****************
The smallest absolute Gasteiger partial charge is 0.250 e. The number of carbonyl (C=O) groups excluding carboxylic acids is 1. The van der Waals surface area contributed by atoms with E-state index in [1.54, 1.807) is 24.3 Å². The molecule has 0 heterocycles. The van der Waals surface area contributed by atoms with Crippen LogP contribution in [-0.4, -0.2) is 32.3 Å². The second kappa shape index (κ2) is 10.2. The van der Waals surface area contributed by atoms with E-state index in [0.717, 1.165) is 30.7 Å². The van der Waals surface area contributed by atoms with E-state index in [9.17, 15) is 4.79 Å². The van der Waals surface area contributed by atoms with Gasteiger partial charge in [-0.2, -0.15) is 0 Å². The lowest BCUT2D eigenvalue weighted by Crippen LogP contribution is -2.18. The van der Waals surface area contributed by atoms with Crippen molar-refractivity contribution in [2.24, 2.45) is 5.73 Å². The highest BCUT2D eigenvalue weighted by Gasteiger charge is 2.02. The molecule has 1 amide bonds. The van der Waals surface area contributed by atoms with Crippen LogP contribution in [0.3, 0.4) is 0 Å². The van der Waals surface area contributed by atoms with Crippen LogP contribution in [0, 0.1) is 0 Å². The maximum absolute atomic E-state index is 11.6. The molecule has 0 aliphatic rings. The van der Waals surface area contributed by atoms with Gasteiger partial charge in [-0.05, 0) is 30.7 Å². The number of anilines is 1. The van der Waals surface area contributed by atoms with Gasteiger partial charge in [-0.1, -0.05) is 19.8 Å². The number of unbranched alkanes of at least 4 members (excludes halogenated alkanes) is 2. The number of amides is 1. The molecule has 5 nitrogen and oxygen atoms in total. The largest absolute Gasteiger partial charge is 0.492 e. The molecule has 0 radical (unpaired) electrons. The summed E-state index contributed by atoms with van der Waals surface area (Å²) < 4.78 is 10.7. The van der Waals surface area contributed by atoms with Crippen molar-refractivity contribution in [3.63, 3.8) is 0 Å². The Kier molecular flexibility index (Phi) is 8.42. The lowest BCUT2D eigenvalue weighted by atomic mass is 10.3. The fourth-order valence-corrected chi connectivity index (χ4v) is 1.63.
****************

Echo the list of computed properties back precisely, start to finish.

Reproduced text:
The smallest absolute Gasteiger partial charge is 0.250 e. The number of carbonyl (C=O) groups excluding carboxylic acids is 1. The van der Waals surface area contributed by atoms with E-state index in [1.54, 1.807) is 24.3 Å². The molecule has 0 heterocycles. The van der Waals surface area contributed by atoms with Crippen LogP contribution in [-0.4, -0.2) is 32.3 Å². The second kappa shape index (κ2) is 10.2. The van der Waals surface area contributed by atoms with E-state index in [0.717, 1.165) is 30.7 Å². The van der Waals surface area contributed by atoms with E-state index in [9.17, 15) is 4.79 Å². The van der Waals surface area contributed by atoms with Gasteiger partial charge in [-0.2, -0.15) is 0 Å². The lowest BCUT2D eigenvalue weighted by Crippen LogP contribution is -2.18. The van der Waals surface area contributed by atoms with Crippen molar-refractivity contribution in [2.24, 2.45) is 5.73 Å². The highest BCUT2D eigenvalue weighted by Gasteiger charge is 2.02. The molecule has 1 amide bonds. The van der Waals surface area contributed by atoms with Crippen LogP contribution in [0.3, 0.4) is 0 Å². The van der Waals surface area contributed by atoms with Crippen LogP contribution in [0, 0.1) is 0 Å². The maximum absolute atomic E-state index is 11.6. The molecule has 0 aliphatic rings. The van der Waals surface area contributed by atoms with Gasteiger partial charge in [-0.05, 0) is 30.7 Å². The number of anilines is 1. The van der Waals surface area contributed by atoms with Gasteiger partial charge in [-0.1, -0.05) is 19.8 Å². The number of unbranched alkanes of at least 4 members (excludes halogenated alkanes) is 2. The number of amides is 1. The molecule has 5 nitrogen and oxygen atoms in total. The largest absolute Gasteiger partial charge is 0.492 e. The molecule has 0 radical (unpaired) electrons. The summed E-state index contributed by atoms with van der Waals surface area (Å²) < 4.78 is 10.7. The van der Waals surface area contributed by atoms with Crippen molar-refractivity contribution in [3.63, 3.8) is 0 Å². The Kier molecular flexibility index (Phi) is 8.42. The lowest BCUT2D eigenvalue weighted by atomic mass is 10.3. The fourth-order valence-corrected chi connectivity index (χ4v) is 1.63.